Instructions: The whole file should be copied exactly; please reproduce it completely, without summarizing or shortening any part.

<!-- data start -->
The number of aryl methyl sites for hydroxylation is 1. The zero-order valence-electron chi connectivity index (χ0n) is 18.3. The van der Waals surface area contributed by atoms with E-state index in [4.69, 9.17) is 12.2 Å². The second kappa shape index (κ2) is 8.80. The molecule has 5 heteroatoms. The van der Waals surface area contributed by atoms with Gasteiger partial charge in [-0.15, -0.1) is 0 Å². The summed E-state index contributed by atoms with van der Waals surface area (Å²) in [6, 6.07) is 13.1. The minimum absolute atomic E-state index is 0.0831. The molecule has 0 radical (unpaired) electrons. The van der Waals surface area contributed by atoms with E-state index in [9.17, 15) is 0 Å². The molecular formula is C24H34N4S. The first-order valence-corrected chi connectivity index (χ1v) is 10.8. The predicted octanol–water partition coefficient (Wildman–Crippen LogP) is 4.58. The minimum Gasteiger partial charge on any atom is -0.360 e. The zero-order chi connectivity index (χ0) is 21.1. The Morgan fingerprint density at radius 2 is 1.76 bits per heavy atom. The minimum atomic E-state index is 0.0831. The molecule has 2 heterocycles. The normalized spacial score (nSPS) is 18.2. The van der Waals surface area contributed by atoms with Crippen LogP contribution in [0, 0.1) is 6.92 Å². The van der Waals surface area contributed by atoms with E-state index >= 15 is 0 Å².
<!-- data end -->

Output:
The number of aryl methyl sites for hydroxylation is 1. The zero-order valence-electron chi connectivity index (χ0n) is 18.3. The van der Waals surface area contributed by atoms with E-state index in [4.69, 9.17) is 12.2 Å². The second kappa shape index (κ2) is 8.80. The molecule has 5 heteroatoms. The van der Waals surface area contributed by atoms with Gasteiger partial charge in [-0.15, -0.1) is 0 Å². The summed E-state index contributed by atoms with van der Waals surface area (Å²) in [6, 6.07) is 13.1. The minimum absolute atomic E-state index is 0.0831. The molecule has 0 radical (unpaired) electrons. The van der Waals surface area contributed by atoms with E-state index in [9.17, 15) is 0 Å². The molecular formula is C24H34N4S. The first-order valence-corrected chi connectivity index (χ1v) is 10.8. The predicted octanol–water partition coefficient (Wildman–Crippen LogP) is 4.58. The minimum Gasteiger partial charge on any atom is -0.360 e. The zero-order chi connectivity index (χ0) is 21.1. The Morgan fingerprint density at radius 2 is 1.76 bits per heavy atom. The minimum atomic E-state index is 0.0831. The molecule has 2 heterocycles. The normalized spacial score (nSPS) is 18.2. The van der Waals surface area contributed by atoms with Crippen LogP contribution in [0, 0.1) is 6.92 Å². The van der Waals surface area contributed by atoms with E-state index >= 15 is 0 Å².